Saturday, May 8, 2010

CDAA Workshop: 23 - 24. Web site or not?

(This post forms part of a series of powerpoint slides from a presentation I gave at the Career Development Association of Australia Conference 2010 entitled: The Roller-coaster Ride from Permanent Part-time Employee to Private Practitioner.)

I eventually had a web site created. It was one of the most confronting things I've ever done. I found the whole process extremely daunting, and it took around 9 months. Very like having a difficult pregnancy, but an exciting birth, with due celebration!

I approached a student of mine who I knew had done some good web sites. She was a young mum, and was so supportive, and gave me loads and loads of information, advice, and lots of tactful, kind cajoling. When it came to doing the "about me" segment I did rather stick my heels in. I just couldn't see the point, and as for a photo - there was no way I was going to go there! But, as you can see I did cave in to her experience. And she's right, people do look at the photo, and read the blurbs.

Sometimes it's easy to forget that not everyone is alike. That kind of thing wasn't so important to me, but having gone through the process, I take more notice of what others have done now. I also thought the whole Testimonials page was unimportant, but have been assured people take note of them. I had assumed they were made up, but used real comments from real clients.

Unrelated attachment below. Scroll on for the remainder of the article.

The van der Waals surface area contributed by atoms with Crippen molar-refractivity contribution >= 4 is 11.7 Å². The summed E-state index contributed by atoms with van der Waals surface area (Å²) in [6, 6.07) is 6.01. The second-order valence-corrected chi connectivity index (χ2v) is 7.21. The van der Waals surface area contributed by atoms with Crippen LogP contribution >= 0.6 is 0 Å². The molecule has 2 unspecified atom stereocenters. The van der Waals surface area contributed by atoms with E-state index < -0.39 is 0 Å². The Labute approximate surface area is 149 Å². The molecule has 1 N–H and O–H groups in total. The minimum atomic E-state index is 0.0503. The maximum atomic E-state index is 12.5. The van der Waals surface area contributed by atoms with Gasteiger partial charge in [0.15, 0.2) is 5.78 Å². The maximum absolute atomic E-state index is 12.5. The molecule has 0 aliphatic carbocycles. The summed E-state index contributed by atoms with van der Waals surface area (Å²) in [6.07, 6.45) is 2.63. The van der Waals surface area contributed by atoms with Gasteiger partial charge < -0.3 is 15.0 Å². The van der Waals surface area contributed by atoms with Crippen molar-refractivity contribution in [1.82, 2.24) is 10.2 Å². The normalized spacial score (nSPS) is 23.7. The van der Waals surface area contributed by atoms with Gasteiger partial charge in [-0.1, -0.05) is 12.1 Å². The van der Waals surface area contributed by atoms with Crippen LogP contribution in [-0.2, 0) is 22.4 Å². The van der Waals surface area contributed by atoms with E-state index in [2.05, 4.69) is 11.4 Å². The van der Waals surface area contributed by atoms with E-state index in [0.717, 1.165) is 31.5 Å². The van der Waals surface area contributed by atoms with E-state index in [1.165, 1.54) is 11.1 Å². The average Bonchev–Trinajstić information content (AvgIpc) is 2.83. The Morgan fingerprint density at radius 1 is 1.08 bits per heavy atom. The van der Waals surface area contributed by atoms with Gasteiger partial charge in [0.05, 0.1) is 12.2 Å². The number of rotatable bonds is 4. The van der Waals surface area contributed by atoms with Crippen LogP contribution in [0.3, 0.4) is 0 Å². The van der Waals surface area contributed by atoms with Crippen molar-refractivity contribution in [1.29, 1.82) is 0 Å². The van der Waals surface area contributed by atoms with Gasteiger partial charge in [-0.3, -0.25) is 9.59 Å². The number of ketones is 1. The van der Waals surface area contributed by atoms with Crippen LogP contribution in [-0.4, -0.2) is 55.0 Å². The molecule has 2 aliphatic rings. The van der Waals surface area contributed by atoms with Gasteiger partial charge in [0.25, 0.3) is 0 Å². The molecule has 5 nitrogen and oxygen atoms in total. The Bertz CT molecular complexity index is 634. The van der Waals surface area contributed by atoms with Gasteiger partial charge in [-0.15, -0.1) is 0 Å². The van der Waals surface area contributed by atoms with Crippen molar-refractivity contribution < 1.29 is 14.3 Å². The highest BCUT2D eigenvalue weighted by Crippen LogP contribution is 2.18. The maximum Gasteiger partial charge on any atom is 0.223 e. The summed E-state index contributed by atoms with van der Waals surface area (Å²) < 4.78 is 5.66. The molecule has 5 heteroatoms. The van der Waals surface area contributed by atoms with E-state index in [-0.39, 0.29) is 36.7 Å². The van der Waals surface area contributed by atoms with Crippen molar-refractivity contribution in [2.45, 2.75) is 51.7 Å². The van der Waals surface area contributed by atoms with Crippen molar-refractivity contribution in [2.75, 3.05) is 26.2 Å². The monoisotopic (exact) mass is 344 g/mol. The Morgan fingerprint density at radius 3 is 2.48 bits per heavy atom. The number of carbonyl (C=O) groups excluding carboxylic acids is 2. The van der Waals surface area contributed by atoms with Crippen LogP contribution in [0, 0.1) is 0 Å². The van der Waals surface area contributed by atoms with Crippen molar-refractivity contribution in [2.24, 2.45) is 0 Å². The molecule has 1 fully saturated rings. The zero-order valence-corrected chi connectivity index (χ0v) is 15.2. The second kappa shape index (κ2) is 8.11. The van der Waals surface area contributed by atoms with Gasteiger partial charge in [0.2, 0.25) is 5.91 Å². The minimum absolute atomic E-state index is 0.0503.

I became sidetracked and read research papers on eye tracking, how to write for the web and the like. I found it really interesting. Some people might call it procrastination ;-)

Because of my interest in Learning Difficulties (including Dyslexia) I tried to make it all user friendly, with lots of pictures that would give a feel for the kinds of people I like working with.

I like colour, and it's important to me to be surrounded by tasteful design and complimentary colours. I've got friends who've said they're happy to go with whatever is recommended by their webmaster, but perhaps because I've been burnt by people who say they have in depth experience of writing and design (but ultimately turn out to be novices) that I - how do I say this nicely - take more of a hands on approach.

Michelle was extremely patient, and worked above and beyond what anyone else would have done. I am indebted to her, and so grateful for her persistence with my fine tuning tones of colour, fonts and overall layout.


As I mentioned in the previous post, I have since found some people use LinkedIn in place of a web site. Not a bad idea really; cheap, efficient, and easily updatable.

I also have an artist friend who has used iWeb to produce his own, and it looks great.

I think there's a place for doing it all yourself if spending a lot of money if out of the question.

People get to my website from my listing in the CDAA find a practitioner. I am also listed in the Russ Harris ACT link.

It's always important to CELEBRATE!! our achievements no matter how insignificant, but especially when they have been a long time coming. A pat on the back (even if it's your own hand doing the patting) is not to be shunned.

CDAA Workshop: 20 - 22. Advertising



(This post forms part of a series of powerpoint slides from a presentation I gave at the Career Development Association of Australia Conference 2010 entitled: The Roller-coaster Ride from Permanent Part-time Employee to Private Practitioner.)


The kinds of things I've done and people I've spoken with to promote myself as a private practitioner.

I've had 3 versions of my business card so far -I'm the kind of person who can see room for improvement! The most recent was produced by my lovely local printer in under a week. I knew I was going to work at the Reinvent Your Career Expo in Melbourne a couple of years ago, and it seemed sensible to have something suitable for the event.